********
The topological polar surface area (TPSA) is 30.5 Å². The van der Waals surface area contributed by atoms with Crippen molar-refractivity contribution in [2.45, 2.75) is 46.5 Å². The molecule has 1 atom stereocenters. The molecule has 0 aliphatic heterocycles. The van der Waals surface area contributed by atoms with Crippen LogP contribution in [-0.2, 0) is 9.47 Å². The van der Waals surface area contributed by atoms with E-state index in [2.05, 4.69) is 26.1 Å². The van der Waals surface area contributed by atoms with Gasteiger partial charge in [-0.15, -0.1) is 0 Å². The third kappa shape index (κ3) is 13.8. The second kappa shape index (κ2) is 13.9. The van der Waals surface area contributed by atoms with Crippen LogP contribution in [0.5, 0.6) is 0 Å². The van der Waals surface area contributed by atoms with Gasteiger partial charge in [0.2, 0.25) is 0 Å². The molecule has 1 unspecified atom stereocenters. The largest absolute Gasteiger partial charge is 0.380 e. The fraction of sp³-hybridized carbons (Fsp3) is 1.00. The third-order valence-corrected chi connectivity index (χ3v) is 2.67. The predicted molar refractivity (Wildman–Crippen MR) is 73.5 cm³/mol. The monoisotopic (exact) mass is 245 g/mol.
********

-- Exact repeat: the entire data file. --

The topological polar surface area (TPSA) is 30.5 Å². The van der Waals surface area contributed by atoms with Crippen molar-refractivity contribution in [2.45, 2.75) is 46.5 Å². The molecule has 1 atom stereocenters. The molecule has 0 aliphatic heterocycles. The van der Waals surface area contributed by atoms with Crippen LogP contribution in [-0.2, 0) is 9.47 Å². The van der Waals surface area contributed by atoms with E-state index in [2.05, 4.69) is 26.1 Å². The van der Waals surface area contributed by atoms with Gasteiger partial charge in [-0.15, -0.1) is 0 Å². The third kappa shape index (κ3) is 13.8. The second kappa shape index (κ2) is 13.9. The van der Waals surface area contributed by atoms with Crippen LogP contribution in [0.5, 0.6) is 0 Å². The van der Waals surface area contributed by atoms with Gasteiger partial charge in [0.2, 0.25) is 0 Å². The molecule has 1 unspecified atom stereocenters. The largest absolute Gasteiger partial charge is 0.380 e. The fraction of sp³-hybridized carbons (Fsp3) is 1.00. The third-order valence-corrected chi connectivity index (χ3v) is 2.67. The predicted molar refractivity (Wildman–Crippen MR) is 73.5 cm³/mol. The monoisotopic (exact) mass is 245 g/mol.